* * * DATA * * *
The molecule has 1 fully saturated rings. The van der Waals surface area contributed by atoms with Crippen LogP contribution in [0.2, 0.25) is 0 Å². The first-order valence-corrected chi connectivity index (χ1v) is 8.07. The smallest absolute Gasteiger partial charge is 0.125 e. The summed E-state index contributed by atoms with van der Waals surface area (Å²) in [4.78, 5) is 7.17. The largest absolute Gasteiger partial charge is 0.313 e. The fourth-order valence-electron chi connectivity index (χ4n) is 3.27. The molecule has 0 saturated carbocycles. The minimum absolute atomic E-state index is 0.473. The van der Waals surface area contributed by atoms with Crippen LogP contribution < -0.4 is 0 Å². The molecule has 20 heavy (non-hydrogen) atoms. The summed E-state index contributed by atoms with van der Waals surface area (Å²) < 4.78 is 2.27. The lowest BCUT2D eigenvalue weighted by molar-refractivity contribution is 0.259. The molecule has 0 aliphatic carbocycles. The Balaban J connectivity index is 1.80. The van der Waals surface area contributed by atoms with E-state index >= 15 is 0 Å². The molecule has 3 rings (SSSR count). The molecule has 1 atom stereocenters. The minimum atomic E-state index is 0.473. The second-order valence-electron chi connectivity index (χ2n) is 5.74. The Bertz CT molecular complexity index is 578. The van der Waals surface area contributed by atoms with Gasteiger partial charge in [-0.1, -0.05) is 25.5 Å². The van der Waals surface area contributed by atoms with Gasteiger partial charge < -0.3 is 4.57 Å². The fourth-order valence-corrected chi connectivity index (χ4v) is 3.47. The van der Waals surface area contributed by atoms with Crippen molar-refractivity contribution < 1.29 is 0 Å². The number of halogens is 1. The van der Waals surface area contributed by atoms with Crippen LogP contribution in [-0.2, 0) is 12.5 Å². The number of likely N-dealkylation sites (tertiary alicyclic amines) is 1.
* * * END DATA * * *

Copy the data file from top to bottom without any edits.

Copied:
The molecule has 1 fully saturated rings. The van der Waals surface area contributed by atoms with Crippen LogP contribution in [0.2, 0.25) is 0 Å². The first-order valence-corrected chi connectivity index (χ1v) is 8.07. The smallest absolute Gasteiger partial charge is 0.125 e. The summed E-state index contributed by atoms with van der Waals surface area (Å²) in [4.78, 5) is 7.17. The largest absolute Gasteiger partial charge is 0.313 e. The fourth-order valence-electron chi connectivity index (χ4n) is 3.27. The molecule has 0 saturated carbocycles. The minimum absolute atomic E-state index is 0.473. The van der Waals surface area contributed by atoms with Crippen LogP contribution < -0.4 is 0 Å². The molecule has 20 heavy (non-hydrogen) atoms. The summed E-state index contributed by atoms with van der Waals surface area (Å²) < 4.78 is 2.27. The lowest BCUT2D eigenvalue weighted by molar-refractivity contribution is 0.259. The molecule has 0 aliphatic carbocycles. The Balaban J connectivity index is 1.80. The van der Waals surface area contributed by atoms with E-state index >= 15 is 0 Å². The molecule has 3 rings (SSSR count). The molecule has 1 atom stereocenters. The minimum atomic E-state index is 0.473. The second-order valence-electron chi connectivity index (χ2n) is 5.74. The Bertz CT molecular complexity index is 578. The van der Waals surface area contributed by atoms with Gasteiger partial charge in [-0.1, -0.05) is 25.5 Å². The van der Waals surface area contributed by atoms with Gasteiger partial charge < -0.3 is 4.57 Å². The fourth-order valence-corrected chi connectivity index (χ4v) is 3.47. The van der Waals surface area contributed by atoms with Crippen molar-refractivity contribution < 1.29 is 0 Å². The number of halogens is 1. The van der Waals surface area contributed by atoms with Crippen LogP contribution in [-0.2, 0) is 12.5 Å². The number of likely N-dealkylation sites (tertiary alicyclic amines) is 1.